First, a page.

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Profiles of child sexual abuse cases in Ireland: an archival study

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dc.contributor.advisor
dc.contributor.author Nolan, Margretta; O'Flaherty, Anne; Turner, Rhonda; Keary, Kay; Fitzpatrick, Carol; Carr, Alan
dc.date.accessioned 2013-10-01T19:51:52Z
dc.date.available 2013-10-01T19:51:52Z
dc.date.issued 2002
dc.identifier.citation Nolan, Margretta; O'Flaherty, Anne; Turner, Rhonda; Keary, Kay; Fitzpatrick, Carol; Carr, Alan. (2002). Profiles of child sexual abuse cases in Ireland: an archival study. Child Abuse and Neglect, 26(4), 333-348.
dc.identifier.uri https://researchrepository.ucd.ie/bitstream/10197/5287/1/CSA_profiles_2002x_.pdf
dc.identifier.uri
dc.description.abstract Objective: This study aimed to profile subgroups of CSA cases referred for assessment at two national CSA assessment centres in Ireland. Method: Historical and clinical data for 150 CSA cases were drawn from records of two Dublin based national specialist sexual abuse assessment and therapeutic centres. Three main comparisons were made involving (1) 113 confirmed CSA cases and 37 unconfirmed CSA cases; (2) 55 confirmed CSA cases who displayed clinically significant behaviour problems and the 56 confirmed CSA cases without significant adjustment difficulties; and (3) 19 confirmed CSA cases in which violence was a central feature and 79 confirmed cases in which violence was not a central feature. Results: There were three main findings. (1) More unconfirmed cases were male; had single or separated parents; and a father with a criminal history. As a group, the confirmed cases were largely youngsters who had been abused by male adults or adolescents outside their nuclear family and who subsequently were well supported by one or two parents. (2) Poorly adjusted CSA victims had a history of coercive violent abuse while better-adjusted children were victims of non-violent abuse. (3) Victims of violent CSA were more likely to have experienced penetrative abuse and to display more externalizing behaviour problems. Conclusions: Confirmed and unconfirmed CSA cases; well and poorly adjusted CSA cases; and victims of violent and non-violent CSA referred for assessment at two national CSA assessment centre in Ireland had distinctive clinical profiles. (Author Abstract) en_US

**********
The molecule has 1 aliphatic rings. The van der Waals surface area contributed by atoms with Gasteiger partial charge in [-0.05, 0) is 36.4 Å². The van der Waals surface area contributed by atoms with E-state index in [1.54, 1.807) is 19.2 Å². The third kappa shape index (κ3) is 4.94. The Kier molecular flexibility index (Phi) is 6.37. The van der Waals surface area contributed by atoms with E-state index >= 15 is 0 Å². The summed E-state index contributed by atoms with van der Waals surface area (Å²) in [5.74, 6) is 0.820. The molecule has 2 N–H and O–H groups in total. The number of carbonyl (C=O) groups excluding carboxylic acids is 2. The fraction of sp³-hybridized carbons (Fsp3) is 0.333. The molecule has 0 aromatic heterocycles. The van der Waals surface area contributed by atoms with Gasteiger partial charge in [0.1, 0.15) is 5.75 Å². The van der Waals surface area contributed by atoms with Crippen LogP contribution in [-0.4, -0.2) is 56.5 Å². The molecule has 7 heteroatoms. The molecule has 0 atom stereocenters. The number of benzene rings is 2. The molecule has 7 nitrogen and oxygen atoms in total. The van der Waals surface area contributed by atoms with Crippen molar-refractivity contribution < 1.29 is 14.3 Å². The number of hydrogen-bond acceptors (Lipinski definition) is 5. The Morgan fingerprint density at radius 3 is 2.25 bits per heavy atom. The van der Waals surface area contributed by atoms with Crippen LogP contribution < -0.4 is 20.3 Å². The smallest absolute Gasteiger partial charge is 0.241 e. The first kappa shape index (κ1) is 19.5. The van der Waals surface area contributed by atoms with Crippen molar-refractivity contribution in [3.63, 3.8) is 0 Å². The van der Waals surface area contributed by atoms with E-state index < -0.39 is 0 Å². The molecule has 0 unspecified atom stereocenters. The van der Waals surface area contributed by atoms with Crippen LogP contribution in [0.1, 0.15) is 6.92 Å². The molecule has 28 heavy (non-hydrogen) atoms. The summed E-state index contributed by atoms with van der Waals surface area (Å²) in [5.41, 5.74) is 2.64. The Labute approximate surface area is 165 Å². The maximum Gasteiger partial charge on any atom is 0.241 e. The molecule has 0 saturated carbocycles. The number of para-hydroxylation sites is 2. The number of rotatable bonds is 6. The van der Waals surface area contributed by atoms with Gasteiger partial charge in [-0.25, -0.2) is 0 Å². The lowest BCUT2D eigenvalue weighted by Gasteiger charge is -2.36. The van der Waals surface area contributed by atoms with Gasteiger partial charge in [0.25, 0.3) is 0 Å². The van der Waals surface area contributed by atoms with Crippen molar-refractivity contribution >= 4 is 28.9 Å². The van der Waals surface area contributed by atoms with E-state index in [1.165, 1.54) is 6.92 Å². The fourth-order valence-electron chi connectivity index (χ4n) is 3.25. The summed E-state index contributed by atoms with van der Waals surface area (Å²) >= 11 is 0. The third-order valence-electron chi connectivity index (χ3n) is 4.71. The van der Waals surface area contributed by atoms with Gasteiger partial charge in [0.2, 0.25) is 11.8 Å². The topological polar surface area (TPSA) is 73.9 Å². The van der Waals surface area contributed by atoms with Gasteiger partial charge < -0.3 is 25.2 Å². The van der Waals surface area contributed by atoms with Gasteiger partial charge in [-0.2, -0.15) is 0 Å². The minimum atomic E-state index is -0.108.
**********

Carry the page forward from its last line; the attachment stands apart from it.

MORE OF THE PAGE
dc.language.iso other en_US
dc.publisher Child Abuse & Neglect en_US
dc.subject child abuse en_US
dc.subject Substantiated cases en_US
dc.subject sexual abuse en_US
dc.subject International Resources en_US
dc.subject Physical Abuse
dc.subject Psychological Effects
dc.subject Aggregated Data
dc.subject International
dc.subject Ireland
dc.title Profiles of child sexual abuse cases in Ireland: an archival study en_US
dc.type Article en_US


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